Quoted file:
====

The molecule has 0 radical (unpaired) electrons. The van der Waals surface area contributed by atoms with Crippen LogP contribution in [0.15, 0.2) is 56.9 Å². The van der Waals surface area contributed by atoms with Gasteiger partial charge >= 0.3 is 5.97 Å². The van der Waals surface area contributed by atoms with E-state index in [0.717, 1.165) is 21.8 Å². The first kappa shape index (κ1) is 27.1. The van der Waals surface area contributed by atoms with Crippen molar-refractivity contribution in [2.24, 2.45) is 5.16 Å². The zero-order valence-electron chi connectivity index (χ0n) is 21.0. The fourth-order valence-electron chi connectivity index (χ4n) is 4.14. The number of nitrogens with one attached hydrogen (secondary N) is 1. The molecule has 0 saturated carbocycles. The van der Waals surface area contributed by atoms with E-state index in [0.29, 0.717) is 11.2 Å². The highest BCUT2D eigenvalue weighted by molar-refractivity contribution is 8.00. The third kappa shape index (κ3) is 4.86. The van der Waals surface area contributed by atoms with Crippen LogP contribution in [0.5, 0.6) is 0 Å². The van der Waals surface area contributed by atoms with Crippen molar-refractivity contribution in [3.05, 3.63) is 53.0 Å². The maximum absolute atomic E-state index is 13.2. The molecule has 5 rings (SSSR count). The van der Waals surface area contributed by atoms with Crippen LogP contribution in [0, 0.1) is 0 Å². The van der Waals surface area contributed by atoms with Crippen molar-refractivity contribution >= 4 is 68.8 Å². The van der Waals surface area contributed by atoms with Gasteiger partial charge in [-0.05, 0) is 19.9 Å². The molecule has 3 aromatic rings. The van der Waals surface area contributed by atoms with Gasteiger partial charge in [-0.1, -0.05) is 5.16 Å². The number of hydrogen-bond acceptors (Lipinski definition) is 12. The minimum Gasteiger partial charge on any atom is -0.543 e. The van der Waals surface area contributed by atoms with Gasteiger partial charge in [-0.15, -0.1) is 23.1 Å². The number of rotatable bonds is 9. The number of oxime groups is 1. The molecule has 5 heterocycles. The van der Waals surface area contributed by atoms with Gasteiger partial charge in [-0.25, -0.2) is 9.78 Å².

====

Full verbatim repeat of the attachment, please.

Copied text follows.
The molecule has 0 radical (unpaired) electrons. The van der Waals surface area contributed by atoms with Crippen LogP contribution in [0.15, 0.2) is 56.9 Å². The van der Waals surface area contributed by atoms with Gasteiger partial charge >= 0.3 is 5.97 Å². The van der Waals surface area contributed by atoms with E-state index in [0.717, 1.165) is 21.8 Å². The first kappa shape index (κ1) is 27.1. The van der Waals surface area contributed by atoms with Crippen molar-refractivity contribution in [2.24, 2.45) is 5.16 Å². The zero-order valence-electron chi connectivity index (χ0n) is 21.0. The fourth-order valence-electron chi connectivity index (χ4n) is 4.14. The number of nitrogens with one attached hydrogen (secondary N) is 1. The molecule has 0 saturated carbocycles. The van der Waals surface area contributed by atoms with E-state index in [0.29, 0.717) is 11.2 Å². The highest BCUT2D eigenvalue weighted by molar-refractivity contribution is 8.00. The third kappa shape index (κ3) is 4.86. The van der Waals surface area contributed by atoms with Crippen LogP contribution in [0.5, 0.6) is 0 Å². The van der Waals surface area contributed by atoms with Crippen molar-refractivity contribution in [3.05, 3.63) is 53.0 Å². The maximum absolute atomic E-state index is 13.2. The molecule has 5 rings (SSSR count). The van der Waals surface area contributed by atoms with Crippen LogP contribution in [0, 0.1) is 0 Å². The van der Waals surface area contributed by atoms with Crippen molar-refractivity contribution >= 4 is 68.8 Å². The van der Waals surface area contributed by atoms with Gasteiger partial charge in [-0.05, 0) is 19.9 Å². The molecule has 3 aromatic rings. The van der Waals surface area contributed by atoms with Gasteiger partial charge in [-0.1, -0.05) is 5.16 Å². The number of hydrogen-bond acceptors (Lipinski definition) is 12. The minimum Gasteiger partial charge on any atom is -0.543 e. The van der Waals surface area contributed by atoms with Gasteiger partial charge in [-0.15, -0.1) is 23.1 Å². The number of rotatable bonds is 9. The number of oxime groups is 1. The molecule has 5 heterocycles. The van der Waals surface area contributed by atoms with Gasteiger partial charge in [-0.25, -0.2) is 9.78 Å².